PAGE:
The basin between the mountain and Gog provide good camping. Tony Grove Lake White Pine Lake
There are several excellent camping opportunities in the vicinity of this mountain. For those wishing to camp out of a car, there is Tony Grove Campground
at Tony Grove Lake near the trailhead. This is a large campground, but it can fill up frequently in the summer so reservations may be advisable. There is no drinking water, but toilets are available. The campground is situated on a nice lake with a nature trail and several opportunities for day hikes of any length or difficulty.
Backpackers can find good camping at White Pine Lake or High Lake. White Pine Lake can get crowded and this is being managed by signs indicating designated camping and non-camping areas near the lake. High Lake isn’t real close to the mountain, but is still an easy day hike. The basin above White Pine Lake or the basins north or west of Mount Gog offer more remote and isolated camping opportunities and both are closer to the mountain. There are several streams and springs that offer water in most of these areas except perhaps late in the drier summers when water may be limited to lakes and the main streams. Steam Mill Lake on the north side of the summit ridge and the empty basin directly below the high point also provide good back country camping. The north side of the ridge is much more rugged so getting onto the summit from that side requires ascending the head of the basin to the west and then hiking south, then east to the high point. It is probably possible to scramble up from the lake, but this would require more planning.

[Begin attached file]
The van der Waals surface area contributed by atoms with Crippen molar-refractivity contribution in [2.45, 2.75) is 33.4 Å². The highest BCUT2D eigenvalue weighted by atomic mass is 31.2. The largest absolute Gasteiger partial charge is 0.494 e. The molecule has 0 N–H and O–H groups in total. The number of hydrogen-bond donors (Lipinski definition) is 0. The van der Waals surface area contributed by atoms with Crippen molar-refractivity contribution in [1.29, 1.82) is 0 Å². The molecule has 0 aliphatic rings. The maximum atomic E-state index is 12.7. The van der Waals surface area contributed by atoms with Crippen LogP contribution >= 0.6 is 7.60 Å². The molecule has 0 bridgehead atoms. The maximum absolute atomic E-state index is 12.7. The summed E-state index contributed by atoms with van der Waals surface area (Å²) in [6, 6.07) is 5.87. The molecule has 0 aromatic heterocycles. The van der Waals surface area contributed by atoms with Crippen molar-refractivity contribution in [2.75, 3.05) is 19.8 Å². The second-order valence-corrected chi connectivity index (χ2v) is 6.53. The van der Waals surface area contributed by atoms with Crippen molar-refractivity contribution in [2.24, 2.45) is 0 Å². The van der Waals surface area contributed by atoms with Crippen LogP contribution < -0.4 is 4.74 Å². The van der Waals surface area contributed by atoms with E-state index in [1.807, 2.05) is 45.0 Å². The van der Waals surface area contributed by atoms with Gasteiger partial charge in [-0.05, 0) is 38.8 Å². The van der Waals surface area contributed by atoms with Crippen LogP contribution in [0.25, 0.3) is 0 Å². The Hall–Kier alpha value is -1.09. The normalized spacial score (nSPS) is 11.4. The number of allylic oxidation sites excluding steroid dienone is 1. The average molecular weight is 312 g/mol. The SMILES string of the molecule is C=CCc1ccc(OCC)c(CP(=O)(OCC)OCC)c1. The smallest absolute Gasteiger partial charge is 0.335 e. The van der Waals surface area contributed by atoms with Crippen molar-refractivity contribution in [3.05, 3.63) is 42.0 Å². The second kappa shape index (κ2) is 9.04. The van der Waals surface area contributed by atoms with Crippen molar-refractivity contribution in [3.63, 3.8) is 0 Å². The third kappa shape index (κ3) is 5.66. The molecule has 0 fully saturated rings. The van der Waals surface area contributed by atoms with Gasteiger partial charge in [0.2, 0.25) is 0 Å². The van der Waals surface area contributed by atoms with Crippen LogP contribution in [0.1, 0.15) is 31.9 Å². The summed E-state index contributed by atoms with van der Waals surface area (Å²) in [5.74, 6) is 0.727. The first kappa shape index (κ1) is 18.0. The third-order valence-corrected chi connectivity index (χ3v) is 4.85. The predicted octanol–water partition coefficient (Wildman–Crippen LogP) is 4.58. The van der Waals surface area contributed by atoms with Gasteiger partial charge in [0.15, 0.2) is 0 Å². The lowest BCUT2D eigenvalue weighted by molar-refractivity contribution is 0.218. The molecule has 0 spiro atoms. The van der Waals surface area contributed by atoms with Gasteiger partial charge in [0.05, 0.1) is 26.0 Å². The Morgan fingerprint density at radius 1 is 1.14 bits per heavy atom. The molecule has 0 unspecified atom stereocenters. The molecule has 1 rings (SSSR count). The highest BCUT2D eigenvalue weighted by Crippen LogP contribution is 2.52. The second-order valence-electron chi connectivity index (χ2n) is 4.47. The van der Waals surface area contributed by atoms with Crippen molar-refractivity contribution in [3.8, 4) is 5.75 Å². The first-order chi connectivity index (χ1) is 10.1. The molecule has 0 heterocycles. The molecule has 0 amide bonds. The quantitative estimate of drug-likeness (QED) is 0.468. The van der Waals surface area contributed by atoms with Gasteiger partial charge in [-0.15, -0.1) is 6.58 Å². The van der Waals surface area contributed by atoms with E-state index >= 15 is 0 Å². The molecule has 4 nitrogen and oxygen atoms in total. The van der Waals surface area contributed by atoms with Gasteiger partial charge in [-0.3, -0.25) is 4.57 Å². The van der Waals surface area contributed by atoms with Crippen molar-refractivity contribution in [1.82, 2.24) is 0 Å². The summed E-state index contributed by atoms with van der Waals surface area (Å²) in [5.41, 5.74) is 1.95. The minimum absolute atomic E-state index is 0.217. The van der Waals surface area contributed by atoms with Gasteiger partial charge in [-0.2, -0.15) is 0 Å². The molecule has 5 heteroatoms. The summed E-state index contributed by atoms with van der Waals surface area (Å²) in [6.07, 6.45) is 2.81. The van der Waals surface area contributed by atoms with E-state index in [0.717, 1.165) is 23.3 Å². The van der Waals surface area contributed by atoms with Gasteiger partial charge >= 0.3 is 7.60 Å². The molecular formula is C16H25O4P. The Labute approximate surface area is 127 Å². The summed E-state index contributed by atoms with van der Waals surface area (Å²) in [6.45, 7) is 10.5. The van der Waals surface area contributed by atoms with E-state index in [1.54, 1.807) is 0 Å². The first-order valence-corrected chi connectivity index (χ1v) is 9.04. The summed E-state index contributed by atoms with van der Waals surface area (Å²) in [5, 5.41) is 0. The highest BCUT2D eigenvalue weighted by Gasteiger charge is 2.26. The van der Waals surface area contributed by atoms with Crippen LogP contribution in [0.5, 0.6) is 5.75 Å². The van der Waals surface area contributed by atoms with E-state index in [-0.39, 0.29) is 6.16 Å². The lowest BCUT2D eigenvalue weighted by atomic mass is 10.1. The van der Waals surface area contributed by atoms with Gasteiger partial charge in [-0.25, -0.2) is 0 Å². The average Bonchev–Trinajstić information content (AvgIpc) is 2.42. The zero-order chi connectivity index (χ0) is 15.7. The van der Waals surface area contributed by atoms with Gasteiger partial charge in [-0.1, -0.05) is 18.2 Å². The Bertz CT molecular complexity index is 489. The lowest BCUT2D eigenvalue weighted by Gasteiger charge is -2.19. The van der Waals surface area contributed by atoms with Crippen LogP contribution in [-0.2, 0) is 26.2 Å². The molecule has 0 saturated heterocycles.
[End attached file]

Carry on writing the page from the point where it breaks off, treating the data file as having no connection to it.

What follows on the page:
Mount Magog rising over White Pine Lake.
When To Climb
The summer is the best time to climb this mountain. Winter access is possible, but would require a long approach on snowshoes. Hiking is possible late in the fall until the first heavy snows, generally in late October or early November. If hiking this time of year pay attention to the weather forecasts and remember that the days are short.
Mountain Conditions and Information
Limber Pine snag
During the summer weather is generally good in these mountains, but always watch the weather forecasts and be aware that summer afternoon storms frequently can blow up with little warning. Nights can be very cold despite the days being quite warm. Always when entering high mountains be prepared for a wide array of warm or cold conditions.
The mountain is located on the Logan Ranger District
within the Wasatch-Cache National Forest
Logan Ranger District
1500 East Highway 89
Logan, UT 84321